Smithfield DPW Tests New Use for Recycled Asphalt Shingles
In its ongoing efforts to reduce road maintenance costs, the Town of Smithfield, Rhode Island is currently testing a novel application for discarded asphalt roofing shingles - using them to enhance the aggregate base produced during full-depth reclamation (FDR).
This differs from the industry practice that has emerged over the past decade whereby crushed recycled asphalt shingles (RAS) are added to hot mix asphalt and warm mix asphalt for pavement applications. In 2014, an estimated 2 million tons of asphalt shingles were recycled, mostly for use in pavement.
Smithfield, however, has taken a different approach. The town is studying the feasibility of adding RAS not to the asphalt pavement overlay but to the underlying aggregate base, to see if this can reduce the required thickness of the asphalt pavement overlay.
A Timely Idea
Director of Public Works Seth Lemoine said the idea was proposed to him by consultant R. Paul Montenegro. Providence, Rhode Island-based Montenegro specializes in pavement preservation, recycling, rehabilitation and reclamation.
"I was having discussions with Paul on various mix designs and pavement management techniques, and he told me about a project he had been developing on the use of recycled asphalt shingles blended with a roadway sub-base material," said Lemoine.
"I was intrigued by Paul's theories, and since Smithfield was in the process of reclaiming some local streets, we thought this would be a great opportunity to try it out," he said.
Montenegro explained that this use of RAS makes economic common sense.
"We're trying to stabilize and strengthen the base with the recycled shingles," said Montenegro. "There's about 25 percent asphalt content in recycled shingles. Therefore every 4 tons of shingles gives us 1 ton of residual asphalt. At present, four tons of RAS cost about $80, so for $80 we get $500 worth of asphalt content.
"It makes more sense to add inexpensive structure to the less costly base than to build structure with expensive asphalt hot mix. And by building up the base we can reduce the lift thickness of the asphalt and increase the life cycle of the road."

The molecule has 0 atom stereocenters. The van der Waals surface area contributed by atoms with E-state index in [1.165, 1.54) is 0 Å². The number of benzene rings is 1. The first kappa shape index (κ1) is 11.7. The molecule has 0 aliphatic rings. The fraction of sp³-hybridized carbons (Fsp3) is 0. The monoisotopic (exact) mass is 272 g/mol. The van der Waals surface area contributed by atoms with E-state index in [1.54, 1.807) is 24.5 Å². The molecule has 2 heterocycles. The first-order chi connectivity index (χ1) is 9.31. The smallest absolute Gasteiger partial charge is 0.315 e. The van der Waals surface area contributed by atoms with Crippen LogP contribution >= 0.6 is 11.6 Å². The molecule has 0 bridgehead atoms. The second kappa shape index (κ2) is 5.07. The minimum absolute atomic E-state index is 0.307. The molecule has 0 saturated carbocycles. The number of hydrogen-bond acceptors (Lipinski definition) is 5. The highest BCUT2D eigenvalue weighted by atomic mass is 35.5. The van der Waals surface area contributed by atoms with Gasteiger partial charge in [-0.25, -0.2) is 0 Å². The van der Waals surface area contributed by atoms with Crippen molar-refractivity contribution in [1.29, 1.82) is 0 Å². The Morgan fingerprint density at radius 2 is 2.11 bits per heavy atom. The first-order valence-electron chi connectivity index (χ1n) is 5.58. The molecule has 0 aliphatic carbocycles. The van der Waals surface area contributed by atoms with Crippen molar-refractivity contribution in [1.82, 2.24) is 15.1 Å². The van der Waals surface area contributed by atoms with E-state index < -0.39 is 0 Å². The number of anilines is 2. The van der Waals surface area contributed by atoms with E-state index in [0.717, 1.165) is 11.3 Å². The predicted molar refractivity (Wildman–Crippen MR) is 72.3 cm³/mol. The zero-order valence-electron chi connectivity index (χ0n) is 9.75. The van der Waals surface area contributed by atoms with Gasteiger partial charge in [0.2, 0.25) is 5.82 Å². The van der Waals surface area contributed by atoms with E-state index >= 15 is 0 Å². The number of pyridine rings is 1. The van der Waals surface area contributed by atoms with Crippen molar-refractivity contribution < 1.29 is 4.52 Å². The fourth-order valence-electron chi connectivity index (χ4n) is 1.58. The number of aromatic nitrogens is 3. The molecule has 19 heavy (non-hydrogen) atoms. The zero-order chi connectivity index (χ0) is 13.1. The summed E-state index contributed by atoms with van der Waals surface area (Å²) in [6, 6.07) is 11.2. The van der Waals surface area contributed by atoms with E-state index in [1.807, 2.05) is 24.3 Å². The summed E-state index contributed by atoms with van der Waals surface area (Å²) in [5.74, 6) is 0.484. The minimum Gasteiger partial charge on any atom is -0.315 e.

While the asphalt content of RAS is relatively high, the recoverable asphalt is harder than virgin asphalt binder. Consequently RAS is usually added in small amounts, say 5 percent of the total weight of hot mix asphalt. In addition, asphalt rejuvenator may be needed to improve binder quality. For the Smithfield trial, no asphalt rejuvenator was added to the RAS.
Never Tried Before
Montenegro said that to his knowledge, adding RAS to an FDR base has never been done in the U.S. or anywhere else. A search of technical literature seems to corroborate this.
There is evidence that the industry practice of adding small amounts of RAS to asphalt pavement is on the rise, but no signs of RAS being added to FDR bases. As if to prove this point, at the October 2015 Shingle Recycling Forum in Chicago, which brought together all stakeholders in the asphalt shingle recycling industry, nearly two dozen presentations by industry experts offered the very latest information on using RAS in hot mix or warm mix asphalt pavement projects. But evidently, none of them referenced adding RAS to FDR base.
Ideal FDR Candidates
Sections of Smithfield local streets, Hughes Drive and Swan Road, were chosen for the reclamation with RAS trial. Both roads were ideal candidates for FDR. They were in poor condition, had originally been constructed with substandard specifications and had utilized native materials for roadway subbase. Furthermore, the existing 1-1/2- to 2-inch asphalt pavements showed alligator cracks and sinkholes, and were rated with a PCI of only 40.